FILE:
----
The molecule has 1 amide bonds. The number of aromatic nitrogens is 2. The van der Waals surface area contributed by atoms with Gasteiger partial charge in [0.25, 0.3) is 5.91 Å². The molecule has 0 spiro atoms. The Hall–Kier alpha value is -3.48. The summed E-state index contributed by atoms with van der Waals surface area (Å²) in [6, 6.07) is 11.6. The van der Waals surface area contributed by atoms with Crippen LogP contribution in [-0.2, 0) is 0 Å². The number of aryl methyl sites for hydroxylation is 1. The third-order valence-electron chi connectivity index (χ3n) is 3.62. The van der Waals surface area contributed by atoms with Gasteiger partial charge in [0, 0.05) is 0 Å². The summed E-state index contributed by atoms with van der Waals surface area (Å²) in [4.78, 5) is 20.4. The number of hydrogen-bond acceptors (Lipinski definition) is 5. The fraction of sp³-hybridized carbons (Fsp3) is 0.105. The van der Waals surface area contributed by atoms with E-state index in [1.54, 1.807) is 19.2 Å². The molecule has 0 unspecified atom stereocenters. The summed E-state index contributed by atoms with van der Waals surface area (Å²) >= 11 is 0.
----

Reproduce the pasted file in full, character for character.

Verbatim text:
The molecule has 1 amide bonds. The number of aromatic nitrogens is 2. The van der Waals surface area contributed by atoms with Gasteiger partial charge in [0.25, 0.3) is 5.91 Å². The molecule has 0 spiro atoms. The Hall–Kier alpha value is -3.48. The summed E-state index contributed by atoms with van der Waals surface area (Å²) in [6, 6.07) is 11.6. The van der Waals surface area contributed by atoms with Crippen LogP contribution in [-0.2, 0) is 0 Å². The number of aryl methyl sites for hydroxylation is 1. The third-order valence-electron chi connectivity index (χ3n) is 3.62. The van der Waals surface area contributed by atoms with Gasteiger partial charge in [0, 0.05) is 0 Å². The summed E-state index contributed by atoms with van der Waals surface area (Å²) in [4.78, 5) is 20.4. The number of hydrogen-bond acceptors (Lipinski definition) is 5. The fraction of sp³-hybridized carbons (Fsp3) is 0.105. The van der Waals surface area contributed by atoms with E-state index in [1.54, 1.807) is 19.2 Å². The molecule has 0 unspecified atom stereocenters. The summed E-state index contributed by atoms with van der Waals surface area (Å²) >= 11 is 0.